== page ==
Now since you understood the meaning of Index, let’s come back to our topic of Index Funds. The performance of these funds is linked to the performance of the Index. So, the return of these funds would be more or less similar to that of the Index.

#3 Sector Specific Fund:

The best example to explain the Sector-Specific Fund is the ongoing Covid situation in India. Everyone knows that the only sector that is performing extremely well during this ongoing situation is Pharma Sector. How about you get an opportunity to invest in each pharma company listed in the exchange under one single fund, wouldn’t that be amazing? These type of Funds invests in a particular sector, for example, BANKS, FMCG, PHARMA, etc.

Now since it invests only in a specific sector, so the returns of the fund are directly linked with the performance of that particular sector which makes it a riskier avenue to park your funds. As a piece of single negative news about that particular sector and you would start losing your money.

#4 Real Estate Fund:

Most of us are aware of what Real estate means, those who are not aware, in simple terms it means property like Land, Building, etc. For most of small investors buying properties can be expensive, but think of an avenue in which you can invest in real estate companies rather than having to purchase one. These funds invest in real estate companies/ trusts. Based on practical experience (buying properties) we have seen that to earn significant returns it would be good if we hold Real estate funds for the longer term. Real Estate Fund has certain benefits over purchasing properties physically i.e. greater amount of liquidity, avoiding the risks, and all the legal formalities that used to be so problematic when buying a project.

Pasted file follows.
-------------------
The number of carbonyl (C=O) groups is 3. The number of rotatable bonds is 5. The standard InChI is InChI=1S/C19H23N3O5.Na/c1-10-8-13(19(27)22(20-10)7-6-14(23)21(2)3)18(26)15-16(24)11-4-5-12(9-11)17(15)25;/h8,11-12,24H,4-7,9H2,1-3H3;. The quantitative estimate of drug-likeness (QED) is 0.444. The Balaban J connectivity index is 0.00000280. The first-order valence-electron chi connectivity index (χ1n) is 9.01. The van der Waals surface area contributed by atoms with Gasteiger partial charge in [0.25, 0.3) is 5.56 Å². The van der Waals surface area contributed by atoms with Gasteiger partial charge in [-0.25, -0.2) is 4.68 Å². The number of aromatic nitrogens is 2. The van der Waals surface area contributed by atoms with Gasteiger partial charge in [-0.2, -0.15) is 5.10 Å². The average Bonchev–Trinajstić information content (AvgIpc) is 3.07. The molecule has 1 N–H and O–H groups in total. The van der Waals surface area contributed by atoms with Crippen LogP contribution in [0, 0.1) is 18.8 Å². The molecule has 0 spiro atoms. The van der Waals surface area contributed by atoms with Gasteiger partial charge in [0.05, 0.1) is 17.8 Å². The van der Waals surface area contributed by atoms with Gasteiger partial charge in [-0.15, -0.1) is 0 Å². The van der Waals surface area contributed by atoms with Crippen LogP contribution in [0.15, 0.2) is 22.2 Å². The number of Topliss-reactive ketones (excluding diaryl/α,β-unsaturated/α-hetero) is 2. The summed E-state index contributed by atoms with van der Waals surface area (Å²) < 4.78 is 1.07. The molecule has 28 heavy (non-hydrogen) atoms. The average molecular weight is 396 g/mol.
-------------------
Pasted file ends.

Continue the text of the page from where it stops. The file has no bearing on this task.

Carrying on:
#5 Exchange-Traded Funds (ETF):

It is like a Mutual Fund that trades as stocks do i.e. at a price that may rise and fall several times during the day. They are traded in exchanges like National Stock Exchange (NSE) and the Bombay Stock Exchange (BSE) in India. ETFs are more like the security that can be bought and sold on the stock exchange. Some of the ETFs in India are HDFC Sensex ETF, SBI- ETF Sensex, and so on.

#6 Foreign Funds:

These Funds give the investor exposure to foreign securities. Diversification is the key to great returns. The main reason investors diversify is to keep their portfolio stable even if the Indian stock market does not perform well and can take advantage of the foreign securities’ performance. In these funds, the investor can decide the proportion of the investments same as of hybrid fund. For example, the investor can decide that he wants to keep 70% of his fund in Indian Securities and the rest 30% in Foreign Securities.

#7 Liquid Funds: